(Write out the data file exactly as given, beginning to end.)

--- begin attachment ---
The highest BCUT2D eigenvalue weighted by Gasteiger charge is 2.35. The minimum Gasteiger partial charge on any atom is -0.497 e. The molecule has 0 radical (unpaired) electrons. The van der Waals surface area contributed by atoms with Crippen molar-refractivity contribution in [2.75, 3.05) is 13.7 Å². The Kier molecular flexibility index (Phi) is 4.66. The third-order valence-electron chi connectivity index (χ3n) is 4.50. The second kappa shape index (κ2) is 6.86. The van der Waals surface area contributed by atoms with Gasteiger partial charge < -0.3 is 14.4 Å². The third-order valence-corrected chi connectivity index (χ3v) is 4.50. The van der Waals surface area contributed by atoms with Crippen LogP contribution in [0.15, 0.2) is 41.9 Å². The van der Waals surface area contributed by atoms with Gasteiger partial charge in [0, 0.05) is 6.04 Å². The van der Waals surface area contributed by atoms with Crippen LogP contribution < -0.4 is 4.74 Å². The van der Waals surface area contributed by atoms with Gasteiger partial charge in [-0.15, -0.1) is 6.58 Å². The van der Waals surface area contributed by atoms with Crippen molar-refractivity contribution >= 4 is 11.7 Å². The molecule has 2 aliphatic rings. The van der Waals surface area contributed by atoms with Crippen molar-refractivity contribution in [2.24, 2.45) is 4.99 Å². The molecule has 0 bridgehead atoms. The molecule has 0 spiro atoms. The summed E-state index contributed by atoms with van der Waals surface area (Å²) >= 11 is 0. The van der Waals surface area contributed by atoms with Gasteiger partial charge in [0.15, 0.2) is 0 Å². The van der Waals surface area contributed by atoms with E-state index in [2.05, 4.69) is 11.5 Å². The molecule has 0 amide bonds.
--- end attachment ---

The highest BCUT2D eigenvalue weighted by Gasteiger charge is 2.35. The minimum Gasteiger partial charge on any atom is -0.497 e. The molecule has 0 radical (unpaired) electrons. The van der Waals surface area contributed by atoms with Crippen molar-refractivity contribution in [2.75, 3.05) is 13.7 Å². The Kier molecular flexibility index (Phi) is 4.66. The third-order valence-electron chi connectivity index (χ3n) is 4.50. The second kappa shape index (κ2) is 6.86. The van der Waals surface area contributed by atoms with Gasteiger partial charge < -0.3 is 14.4 Å². The third-order valence-corrected chi connectivity index (χ3v) is 4.50. The van der Waals surface area contributed by atoms with Crippen LogP contribution in [0.15, 0.2) is 41.9 Å². The van der Waals surface area contributed by atoms with Gasteiger partial charge in [0, 0.05) is 6.04 Å². The van der Waals surface area contributed by atoms with Crippen LogP contribution < -0.4 is 4.74 Å². The van der Waals surface area contributed by atoms with Gasteiger partial charge in [-0.15, -0.1) is 6.58 Å². The van der Waals surface area contributed by atoms with Crippen molar-refractivity contribution >= 4 is 11.7 Å². The molecule has 2 aliphatic rings. The van der Waals surface area contributed by atoms with Crippen molar-refractivity contribution in [2.24, 2.45) is 4.99 Å². The molecule has 0 bridgehead atoms. The molecule has 0 spiro atoms. The summed E-state index contributed by atoms with van der Waals surface area (Å²) >= 11 is 0. The van der Waals surface area contributed by atoms with Gasteiger partial charge in [0.15, 0.2) is 0 Å². The van der Waals surface area contributed by atoms with E-state index in [2.05, 4.69) is 11.5 Å². The molecule has 0 amide bonds.